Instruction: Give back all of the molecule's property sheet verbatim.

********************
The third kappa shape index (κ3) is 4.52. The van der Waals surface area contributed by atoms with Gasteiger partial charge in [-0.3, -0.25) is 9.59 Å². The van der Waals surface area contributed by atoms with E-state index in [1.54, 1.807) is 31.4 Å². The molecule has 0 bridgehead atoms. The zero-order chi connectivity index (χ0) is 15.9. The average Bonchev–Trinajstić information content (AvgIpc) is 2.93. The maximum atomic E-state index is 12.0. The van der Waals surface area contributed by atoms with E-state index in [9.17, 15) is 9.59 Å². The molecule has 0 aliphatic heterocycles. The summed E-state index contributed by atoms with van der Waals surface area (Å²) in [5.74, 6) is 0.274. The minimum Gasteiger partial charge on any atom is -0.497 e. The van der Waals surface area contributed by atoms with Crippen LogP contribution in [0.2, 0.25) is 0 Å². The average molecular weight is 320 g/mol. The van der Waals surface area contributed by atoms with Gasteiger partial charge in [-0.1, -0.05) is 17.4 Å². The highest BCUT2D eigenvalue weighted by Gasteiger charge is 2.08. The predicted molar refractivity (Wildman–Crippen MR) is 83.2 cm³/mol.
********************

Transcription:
The third kappa shape index (κ3) is 4.52. The van der Waals surface area contributed by atoms with Gasteiger partial charge in [-0.3, -0.25) is 9.59 Å². The van der Waals surface area contributed by atoms with E-state index in [1.54, 1.807) is 31.4 Å². The molecule has 0 bridgehead atoms. The zero-order chi connectivity index (χ0) is 15.9. The average Bonchev–Trinajstić information content (AvgIpc) is 2.93. The maximum atomic E-state index is 12.0. The van der Waals surface area contributed by atoms with E-state index in [9.17, 15) is 9.59 Å². The molecule has 0 aliphatic heterocycles. The summed E-state index contributed by atoms with van der Waals surface area (Å²) in [5.74, 6) is 0.274. The minimum Gasteiger partial charge on any atom is -0.497 e. The van der Waals surface area contributed by atoms with Crippen LogP contribution in [0.2, 0.25) is 0 Å². The average molecular weight is 320 g/mol. The van der Waals surface area contributed by atoms with Gasteiger partial charge in [-0.1, -0.05) is 17.4 Å². The highest BCUT2D eigenvalue weighted by Gasteiger charge is 2.08. The predicted molar refractivity (Wildman–Crippen MR) is 83.2 cm³/mol.